First, currency. The strengthening of the Singapore dollar has made this place pricier for expatriates paid in foreign dollars but not for locals.

Second, the kinds of goods and services included in the survey are "quite different" from those used by average Singaporeans.

A close look at the 400-odd items in the EIU consumption basket throws up several which will not apply to a vast majority of Singaporeans - Burberry-style raincoats, international school fees and Cointreau liqueur being the more obvious. But the basket also includes a substantial number of everyday items such as chicken, cinema tickets, toiletries, Coke, fresh fruit and vegetables, and taxi fares.

Basket contents aside, I believe the EIU report attracted such widespread attention because it strikes a chord with locals for whom the cost of living is probably foremost in their minds.

The price of my baby's milk powder rose from $39.90 to $47 in six months.

Now, I pay nearly $20 for a KFC meal for two, compared with just over $10 several years ago.

I saw the neighbourhood noodle stall raise its price from $2.50 to $3 while reducing the number of wantons.

Shrinking hawker food portions coupled with rising food court prices and soaring medical bills - my infant daughter's bout of viral fever cost $200 to treat - mean I feel increasing pressure for my income to grow to keep pace with price hikes.

Rising costs are part and parcel of positioning ourselves as a global city, which also results in better job opportunities as more large corporations expand here.

As Singapore grows in prominence regionally and internationally, the law of supply and demand will result in soaring prices as demand rises and incomes go up.

Moreover, economists note that Singapore has also emerged stronger from the global financial crisis relative to other major cities such as London, New York and Tokyo.

Several readers have also noted that there are aspects of the so-called "expatriate life" to which many ordinary Singaporeans aspire, such as owning a car, living in private property, dining in good restaurants, watching a concert or play, and being able to afford branded clothes.

Tied in to these aspirations is the overriding goal of our pioneer generation: that their children and grandchildren can lead better lives than they did.

But the rising cost of living results in the growing realisation that the Singapore dream of the five Cs - a pile of cash, credit cards, a car, a condominium and a club membership - is increasingly out of reach.

A new car can easily set one back by $100,000 or more, while even a modest condo unit will cost more than $1 million.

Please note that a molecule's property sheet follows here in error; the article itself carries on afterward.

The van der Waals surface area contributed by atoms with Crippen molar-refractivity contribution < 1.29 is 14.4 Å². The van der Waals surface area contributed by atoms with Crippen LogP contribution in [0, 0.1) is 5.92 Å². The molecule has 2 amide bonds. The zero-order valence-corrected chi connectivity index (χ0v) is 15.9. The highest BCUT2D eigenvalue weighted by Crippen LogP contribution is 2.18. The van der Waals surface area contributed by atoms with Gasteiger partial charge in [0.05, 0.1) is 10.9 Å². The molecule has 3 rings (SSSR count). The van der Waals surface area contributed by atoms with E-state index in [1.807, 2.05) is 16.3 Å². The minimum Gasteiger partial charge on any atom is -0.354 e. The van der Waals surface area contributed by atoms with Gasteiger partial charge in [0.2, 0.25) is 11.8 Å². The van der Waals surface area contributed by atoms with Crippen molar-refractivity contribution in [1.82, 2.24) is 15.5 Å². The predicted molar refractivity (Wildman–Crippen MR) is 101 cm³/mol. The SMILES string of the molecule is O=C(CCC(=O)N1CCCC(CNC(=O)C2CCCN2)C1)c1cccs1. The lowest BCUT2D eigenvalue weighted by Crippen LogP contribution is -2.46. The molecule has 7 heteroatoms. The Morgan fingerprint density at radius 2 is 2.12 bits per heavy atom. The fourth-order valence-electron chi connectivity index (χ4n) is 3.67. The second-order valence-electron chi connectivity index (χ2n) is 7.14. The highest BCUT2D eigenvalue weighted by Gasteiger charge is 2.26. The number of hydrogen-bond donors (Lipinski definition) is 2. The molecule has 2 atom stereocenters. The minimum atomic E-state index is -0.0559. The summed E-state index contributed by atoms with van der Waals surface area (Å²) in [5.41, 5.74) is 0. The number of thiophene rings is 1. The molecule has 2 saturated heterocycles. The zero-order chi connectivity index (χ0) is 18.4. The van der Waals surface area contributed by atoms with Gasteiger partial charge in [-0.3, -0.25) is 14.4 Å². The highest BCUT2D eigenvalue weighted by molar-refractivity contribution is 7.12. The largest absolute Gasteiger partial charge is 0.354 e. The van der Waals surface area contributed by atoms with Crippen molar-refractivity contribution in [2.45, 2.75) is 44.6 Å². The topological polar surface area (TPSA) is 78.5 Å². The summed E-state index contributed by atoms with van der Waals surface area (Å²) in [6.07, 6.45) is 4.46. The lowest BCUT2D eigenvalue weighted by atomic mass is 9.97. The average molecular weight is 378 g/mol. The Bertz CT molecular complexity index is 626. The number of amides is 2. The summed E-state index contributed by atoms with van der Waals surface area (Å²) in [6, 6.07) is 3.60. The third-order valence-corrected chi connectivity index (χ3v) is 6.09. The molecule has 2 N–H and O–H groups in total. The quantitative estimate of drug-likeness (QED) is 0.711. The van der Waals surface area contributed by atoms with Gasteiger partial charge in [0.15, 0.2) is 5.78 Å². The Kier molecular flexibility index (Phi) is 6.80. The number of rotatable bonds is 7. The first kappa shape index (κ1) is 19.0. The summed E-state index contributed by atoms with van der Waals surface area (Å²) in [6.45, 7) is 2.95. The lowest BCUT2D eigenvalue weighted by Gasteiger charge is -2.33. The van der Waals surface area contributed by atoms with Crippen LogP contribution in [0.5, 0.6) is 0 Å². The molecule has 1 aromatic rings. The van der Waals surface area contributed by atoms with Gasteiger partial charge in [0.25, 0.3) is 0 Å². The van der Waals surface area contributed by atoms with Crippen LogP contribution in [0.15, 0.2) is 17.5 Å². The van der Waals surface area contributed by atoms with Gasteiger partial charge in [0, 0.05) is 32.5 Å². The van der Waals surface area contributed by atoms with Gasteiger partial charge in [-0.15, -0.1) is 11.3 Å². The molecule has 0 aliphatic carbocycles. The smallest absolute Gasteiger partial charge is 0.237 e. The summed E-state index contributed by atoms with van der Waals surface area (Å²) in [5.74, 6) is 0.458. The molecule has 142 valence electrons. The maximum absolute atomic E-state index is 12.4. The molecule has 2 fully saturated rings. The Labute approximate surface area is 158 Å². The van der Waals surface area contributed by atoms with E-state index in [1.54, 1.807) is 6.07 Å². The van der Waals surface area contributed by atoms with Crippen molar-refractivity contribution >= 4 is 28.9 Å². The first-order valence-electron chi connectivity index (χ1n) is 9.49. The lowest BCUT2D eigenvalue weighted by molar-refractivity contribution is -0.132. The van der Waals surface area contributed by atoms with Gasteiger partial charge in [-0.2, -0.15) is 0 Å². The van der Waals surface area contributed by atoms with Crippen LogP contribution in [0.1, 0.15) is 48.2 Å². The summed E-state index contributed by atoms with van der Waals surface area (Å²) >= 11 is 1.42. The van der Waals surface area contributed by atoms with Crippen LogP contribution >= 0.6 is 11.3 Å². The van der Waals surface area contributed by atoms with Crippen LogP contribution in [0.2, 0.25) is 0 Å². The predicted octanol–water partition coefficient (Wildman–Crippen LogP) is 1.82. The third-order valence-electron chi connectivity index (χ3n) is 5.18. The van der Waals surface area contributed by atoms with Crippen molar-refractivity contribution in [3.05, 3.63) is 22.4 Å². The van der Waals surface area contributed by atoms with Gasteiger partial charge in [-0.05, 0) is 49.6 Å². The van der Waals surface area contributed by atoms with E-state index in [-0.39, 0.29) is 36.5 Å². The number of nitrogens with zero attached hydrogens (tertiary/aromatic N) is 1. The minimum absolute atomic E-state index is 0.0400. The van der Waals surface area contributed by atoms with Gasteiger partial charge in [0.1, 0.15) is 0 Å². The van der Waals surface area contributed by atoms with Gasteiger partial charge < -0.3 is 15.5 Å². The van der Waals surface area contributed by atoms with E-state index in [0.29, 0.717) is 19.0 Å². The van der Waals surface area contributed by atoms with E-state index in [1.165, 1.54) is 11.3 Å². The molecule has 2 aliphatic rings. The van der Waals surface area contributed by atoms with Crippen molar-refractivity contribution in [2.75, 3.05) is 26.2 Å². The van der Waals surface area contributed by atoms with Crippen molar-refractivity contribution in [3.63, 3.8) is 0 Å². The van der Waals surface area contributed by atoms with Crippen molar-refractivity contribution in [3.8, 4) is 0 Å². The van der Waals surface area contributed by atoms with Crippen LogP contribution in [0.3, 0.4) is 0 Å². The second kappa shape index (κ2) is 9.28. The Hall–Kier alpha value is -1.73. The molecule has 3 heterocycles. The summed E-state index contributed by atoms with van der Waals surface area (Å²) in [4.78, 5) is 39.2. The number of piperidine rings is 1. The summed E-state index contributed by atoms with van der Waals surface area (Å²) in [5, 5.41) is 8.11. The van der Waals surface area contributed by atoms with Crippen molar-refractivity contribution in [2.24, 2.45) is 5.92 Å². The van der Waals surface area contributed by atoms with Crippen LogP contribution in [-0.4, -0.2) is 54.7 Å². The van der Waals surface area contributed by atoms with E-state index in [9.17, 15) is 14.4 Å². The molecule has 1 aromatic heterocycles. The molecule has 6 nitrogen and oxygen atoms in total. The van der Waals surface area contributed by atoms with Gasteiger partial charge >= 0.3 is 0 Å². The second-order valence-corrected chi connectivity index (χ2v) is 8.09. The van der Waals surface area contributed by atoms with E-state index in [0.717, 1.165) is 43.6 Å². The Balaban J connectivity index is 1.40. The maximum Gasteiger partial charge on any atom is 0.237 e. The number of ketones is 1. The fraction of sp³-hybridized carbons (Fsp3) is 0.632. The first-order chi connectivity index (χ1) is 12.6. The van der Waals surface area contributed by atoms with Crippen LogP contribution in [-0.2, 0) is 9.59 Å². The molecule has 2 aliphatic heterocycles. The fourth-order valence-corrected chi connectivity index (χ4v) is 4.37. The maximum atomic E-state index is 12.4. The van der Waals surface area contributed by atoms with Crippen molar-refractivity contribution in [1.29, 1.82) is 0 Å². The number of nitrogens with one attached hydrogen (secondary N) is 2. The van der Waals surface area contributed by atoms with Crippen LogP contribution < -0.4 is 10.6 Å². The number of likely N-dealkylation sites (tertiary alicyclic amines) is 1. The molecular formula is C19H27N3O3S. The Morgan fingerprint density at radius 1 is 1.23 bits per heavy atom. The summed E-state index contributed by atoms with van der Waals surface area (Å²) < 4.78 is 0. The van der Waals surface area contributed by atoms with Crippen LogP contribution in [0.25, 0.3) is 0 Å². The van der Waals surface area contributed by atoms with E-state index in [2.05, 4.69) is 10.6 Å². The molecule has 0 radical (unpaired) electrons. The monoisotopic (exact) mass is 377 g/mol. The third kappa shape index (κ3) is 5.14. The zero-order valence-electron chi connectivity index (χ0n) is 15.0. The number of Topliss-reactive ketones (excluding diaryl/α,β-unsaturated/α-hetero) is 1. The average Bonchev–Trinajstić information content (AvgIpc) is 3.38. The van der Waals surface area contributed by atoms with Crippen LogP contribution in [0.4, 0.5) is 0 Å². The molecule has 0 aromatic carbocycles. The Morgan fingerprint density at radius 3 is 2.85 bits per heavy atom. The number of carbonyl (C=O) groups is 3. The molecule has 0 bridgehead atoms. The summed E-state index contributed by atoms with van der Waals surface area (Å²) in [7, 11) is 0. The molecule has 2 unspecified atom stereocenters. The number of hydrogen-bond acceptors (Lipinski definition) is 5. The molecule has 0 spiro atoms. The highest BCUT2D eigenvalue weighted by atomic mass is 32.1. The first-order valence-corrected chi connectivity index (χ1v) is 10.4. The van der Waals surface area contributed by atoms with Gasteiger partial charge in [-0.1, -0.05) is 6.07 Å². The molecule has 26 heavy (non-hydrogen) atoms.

This recent reality seems harsh for a generation which finds that securing a good university degree and landing a decent-paying job no longer guarantees the finer things in life.

Law and Foreign Minister K.Shanmugam said last year during a Singapore International Chamber of Commerce lunch dialogue that the "step-up ladder progress" from small flat to condominium to private landed property is "not so easily available" any more.

He said: "At one time, 5 per cent went to university. So if you had a degree, you're guaranteed that you'll have a nice house, to put it in very simple terms.

"Today, 27 per cent go to university, and our landed stock is less than 5 per cent."

I recall interviewing a couple in their early 40s last year who bought a five-room flat in Serangoon in the mid-1990s with a Housing Board loan of around $194,000.

They were able to pay it off in seven years without scrimping and sacrificing their spare cash, while still being able to afford overseas family holidays with two children and own a car.

These days, with HDB flats in mature estates that easily cost above $400,000, paying off a mortgage in under 15 years without compromising one's quality of life has become much more difficult. And it is more likely to require two incomes instead of one.

I recognise that there are limits to what any government can do as Singapore becomes a global city and competes with the likes of Hong Kong, Tokyo, London and New York for talent.

But bearing in mind local aspirations while growing Singapore as a prominent city is something policymakers here have to grapple with.

As for me, I reckon it's about finding my level of contentment in an increasingly cosmopolitan and costlier country, and recognising that I can be contented without being complacent or lazy.

There is a story of a rich businessman who was troubled to find a fisherman sitting beside his boat after a hard day's work.